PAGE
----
Table 6Optimization design variable values
Design variables  Value before optimization  Value range 
Thickness of box molded plate ${T}_{1}$ / mm  3  0.53 
Thickness of skeleton square tube ${T}_{2}$ / mm  2  0.52 
Reinforcement square tube thickness${T}_{3}$ / mm  2  0.52 
4.2. Design of experiment
Design of experiment is achieved by scientifically and reasonably arranging experimental plans and data to achieve ideal experimental results. Latin Hypercube Sampling can effectively construct approximate models with fewer samples. Its basic principle is to divide the value range of $m$ random design variables into $N$ equal probability non repeating subintervals based on the number of required sample points $N$. In each subinterval, a point is randomly selected according to its probability distribution, and $N$ selected points of $m$ random design variables are randomly combined [21]. Using the Latin hypercube experimental sampling method, 20 sample points were generated in the sample space, and the response values corresponding to the sample points were obtained through finite element numerical calculation, as shown in Table 7.
Table 7Latin hypercube sampling test points
Sample number  ${T}_{1}$ / mm  ${T}_{2}$ / mm  ${T}_{3}$ / mm  Maximum deformation / mm  Maximum equivalent stress / MPa  Mass of water tank / kg 
1  2.87  0.57  1.77  1.30  66.63  171.34 
2  1.41  1.08  1.81  4.31  238.89  100.64 
3  2.33  1.42  1.65  1.50  94.94  150.33 
4  2.10  1.18  1.49  1.86  113.33  136.39 
5  2.72  1.59  1.22  1.13  71.06  171.27 
6  0.79  1.89  0.62  16.83  740.73  72.87 
7  2.89  1.95  0.99  0.98  62.27  184.61 
8  2.38  1.02  0.57  1.60  95.73  143.02 
9  1.59  1.26  1.87  3.03  185.52  114.57 
10  2.52  0.61  0.77  1.70  89.50  143.82 
11  0.93  0.70  0.66  14.39  554.73  61.51 
12  2.20  1.78  0.87  1.48  103.39  146.15 
13  1.01  0.86  1.42  10.21  454.00  74.30 
14  1.70  1.12  1.37  2.87  167.28  113.51 
15  0.59  0.73  1.08  40.92  1224.68  48.63 
16  1.80  1.36  0.88  2.32  150.40  119.64 
17  1.18  1.72  1.11  5.60  332.74  94.14 
18  1.94  0.94  1.98  2.54  144.20  125.08 
19  1.25  1.63  1.27  4.62  282.26  99.25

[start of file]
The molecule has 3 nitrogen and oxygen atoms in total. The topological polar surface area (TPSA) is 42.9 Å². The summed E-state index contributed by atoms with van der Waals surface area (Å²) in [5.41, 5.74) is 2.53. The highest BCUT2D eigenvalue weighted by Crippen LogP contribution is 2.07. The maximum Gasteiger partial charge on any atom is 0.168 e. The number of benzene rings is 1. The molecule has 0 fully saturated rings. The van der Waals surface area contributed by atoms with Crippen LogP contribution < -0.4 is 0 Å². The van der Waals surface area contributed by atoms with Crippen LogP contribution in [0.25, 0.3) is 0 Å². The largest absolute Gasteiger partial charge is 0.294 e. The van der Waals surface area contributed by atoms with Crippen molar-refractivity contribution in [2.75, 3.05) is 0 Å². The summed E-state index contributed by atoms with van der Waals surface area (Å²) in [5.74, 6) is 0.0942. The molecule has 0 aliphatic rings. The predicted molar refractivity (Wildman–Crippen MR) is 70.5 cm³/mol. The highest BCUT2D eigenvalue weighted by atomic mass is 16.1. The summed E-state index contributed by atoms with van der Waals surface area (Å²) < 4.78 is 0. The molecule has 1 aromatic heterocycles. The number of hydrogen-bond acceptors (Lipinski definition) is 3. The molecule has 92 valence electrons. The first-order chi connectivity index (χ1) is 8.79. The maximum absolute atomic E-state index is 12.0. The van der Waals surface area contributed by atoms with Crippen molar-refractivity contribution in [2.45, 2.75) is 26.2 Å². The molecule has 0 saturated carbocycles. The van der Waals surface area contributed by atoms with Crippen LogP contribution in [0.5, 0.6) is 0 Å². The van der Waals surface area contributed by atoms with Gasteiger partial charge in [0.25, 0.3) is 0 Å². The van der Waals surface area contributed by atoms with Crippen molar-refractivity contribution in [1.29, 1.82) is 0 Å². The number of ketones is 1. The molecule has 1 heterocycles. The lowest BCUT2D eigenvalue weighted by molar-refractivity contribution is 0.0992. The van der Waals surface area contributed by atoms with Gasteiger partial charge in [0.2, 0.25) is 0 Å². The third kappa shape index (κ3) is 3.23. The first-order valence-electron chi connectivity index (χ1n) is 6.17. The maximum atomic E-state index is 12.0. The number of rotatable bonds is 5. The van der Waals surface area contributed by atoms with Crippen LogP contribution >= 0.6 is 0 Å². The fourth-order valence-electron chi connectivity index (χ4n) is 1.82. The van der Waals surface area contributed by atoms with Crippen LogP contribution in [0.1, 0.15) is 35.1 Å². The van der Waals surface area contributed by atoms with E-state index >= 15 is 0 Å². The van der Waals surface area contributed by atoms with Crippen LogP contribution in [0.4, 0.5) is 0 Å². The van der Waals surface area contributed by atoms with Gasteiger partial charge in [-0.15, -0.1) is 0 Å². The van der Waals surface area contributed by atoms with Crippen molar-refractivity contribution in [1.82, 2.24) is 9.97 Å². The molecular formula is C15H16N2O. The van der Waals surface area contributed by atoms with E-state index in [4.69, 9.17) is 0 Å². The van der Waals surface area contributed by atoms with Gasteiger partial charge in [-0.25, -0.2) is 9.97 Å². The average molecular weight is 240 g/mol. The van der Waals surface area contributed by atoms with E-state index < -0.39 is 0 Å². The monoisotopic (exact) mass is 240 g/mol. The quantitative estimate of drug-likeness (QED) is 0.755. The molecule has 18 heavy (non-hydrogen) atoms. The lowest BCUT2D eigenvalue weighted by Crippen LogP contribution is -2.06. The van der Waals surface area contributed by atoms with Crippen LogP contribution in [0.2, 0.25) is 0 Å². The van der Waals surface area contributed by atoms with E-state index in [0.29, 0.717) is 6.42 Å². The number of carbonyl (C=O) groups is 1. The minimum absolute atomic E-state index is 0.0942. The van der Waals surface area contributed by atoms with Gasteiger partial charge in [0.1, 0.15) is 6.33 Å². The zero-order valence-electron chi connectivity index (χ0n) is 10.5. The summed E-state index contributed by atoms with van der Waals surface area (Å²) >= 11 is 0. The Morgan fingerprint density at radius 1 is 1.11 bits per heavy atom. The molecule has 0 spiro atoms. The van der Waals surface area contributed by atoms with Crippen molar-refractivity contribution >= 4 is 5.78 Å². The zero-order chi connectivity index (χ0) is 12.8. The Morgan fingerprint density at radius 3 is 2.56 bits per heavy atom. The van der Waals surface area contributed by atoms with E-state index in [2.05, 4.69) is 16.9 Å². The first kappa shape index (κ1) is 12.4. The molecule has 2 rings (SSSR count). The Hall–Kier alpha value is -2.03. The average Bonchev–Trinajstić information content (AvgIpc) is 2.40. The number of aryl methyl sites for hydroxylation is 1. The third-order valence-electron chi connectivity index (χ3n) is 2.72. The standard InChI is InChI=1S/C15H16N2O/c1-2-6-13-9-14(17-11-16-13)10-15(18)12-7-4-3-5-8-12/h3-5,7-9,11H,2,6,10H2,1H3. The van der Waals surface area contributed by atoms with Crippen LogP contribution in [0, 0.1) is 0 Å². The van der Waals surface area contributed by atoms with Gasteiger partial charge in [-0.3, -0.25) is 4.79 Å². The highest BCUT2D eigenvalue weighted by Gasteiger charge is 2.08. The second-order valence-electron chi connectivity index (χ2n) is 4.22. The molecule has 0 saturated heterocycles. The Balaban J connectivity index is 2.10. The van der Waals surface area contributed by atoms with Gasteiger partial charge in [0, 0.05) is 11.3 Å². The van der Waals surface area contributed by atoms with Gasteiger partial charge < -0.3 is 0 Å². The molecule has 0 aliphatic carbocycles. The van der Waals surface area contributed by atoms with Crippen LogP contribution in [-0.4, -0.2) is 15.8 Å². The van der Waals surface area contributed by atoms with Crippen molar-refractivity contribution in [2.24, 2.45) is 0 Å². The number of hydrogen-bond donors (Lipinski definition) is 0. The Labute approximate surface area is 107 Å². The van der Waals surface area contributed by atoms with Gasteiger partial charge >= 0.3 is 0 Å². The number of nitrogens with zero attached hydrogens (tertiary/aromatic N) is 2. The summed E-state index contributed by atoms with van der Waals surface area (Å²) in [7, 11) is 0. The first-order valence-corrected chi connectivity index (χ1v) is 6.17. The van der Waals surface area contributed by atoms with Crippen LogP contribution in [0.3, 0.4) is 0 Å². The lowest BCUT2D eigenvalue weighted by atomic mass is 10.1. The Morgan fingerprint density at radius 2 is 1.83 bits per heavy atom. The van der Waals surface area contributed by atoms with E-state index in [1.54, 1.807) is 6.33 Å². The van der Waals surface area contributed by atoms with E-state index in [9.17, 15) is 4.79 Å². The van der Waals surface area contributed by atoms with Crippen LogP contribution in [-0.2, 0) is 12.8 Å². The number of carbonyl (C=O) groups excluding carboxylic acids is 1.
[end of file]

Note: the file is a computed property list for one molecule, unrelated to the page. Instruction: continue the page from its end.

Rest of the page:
20  0.72  1.50  1.55  24.82  945.21  68.68 
4.3. Response surface modeling
Response surface method is a method of constructing approximate models by conducting limited experimental designs on a set of sample points in a specified design space, fitting the design space with appropriate iterative strategies, and replacing the real response surface with a global approximation of the output variables. The implicit function is expressed as a polynomial with a clear expression. At present, the main methods for constructing response surfaces include polynomial, exponential and logarithmic function fitting, neural network approximation, and so on. The polynomial approximation model can handle various nonlinear problems. Therefore, in practical applications, regardless of the relationship between the design variables and the objective function, polynomial approximation models can be used for analysis [22].
For a model with $n$ design variables, the quadratic polynomial response surface model can be represented as:
where $X=\left({x}_{1},{x}_{2},\cdots ,{x}_{n}\right)$, ${x}_{n}$_{}– design variable, ${a}_{0}$, ${a}_{i}$, ${a}_{ii}$, ${{a}_{i}}_{j}$ – undetermined coefficient of quadratic polynomial, $\epsilon $ – statistical error.
The determination coefficient ${R}^{2}$ is commonly used to test the accuracy of fitting surfaces, and the closer its value is to 1, the higher the accuracy of the response surface model. Considering the stability of the model, the root mean square error ${R}_{RMSE}^{2}$ is introduced to jointly evaluate the effectiveness of the response surface model. Its expression is:
where ${y}_{i}$ – the response value corresponding to the $i$th sample point, ${\widehat{y}}_{i}$ – the predicted response value obtained by the response surface model.
Perform error analysis on the response surface model using Eqs. (8) and (9), and the results are shown in Table 8. From Table 8, it can be seen that the determination coefficients ${R}^{2}$ of each response are close to the ideal value of 1, and the root mean square error ${R}_{RMSE}^{2}$ of the determination coefficients is relatively small, close to the ideal value of 0. Normalizing the response face value, as shown in Fig. 14, it can be seen that the predicted response surface values of each objective function and the observed values of the test points are basically the same, all clustered on both sides of the identification line. Based on the above analysis, it can be seen that the response surface model in the article has high fitting accuracy and can effectively predict the true response values of design variables.
Table 8Error analysis
Objective function  Coefficient of determination ${R}^{2}$  RMS error of determining coefficients ${R}_{RMSE}^{2}$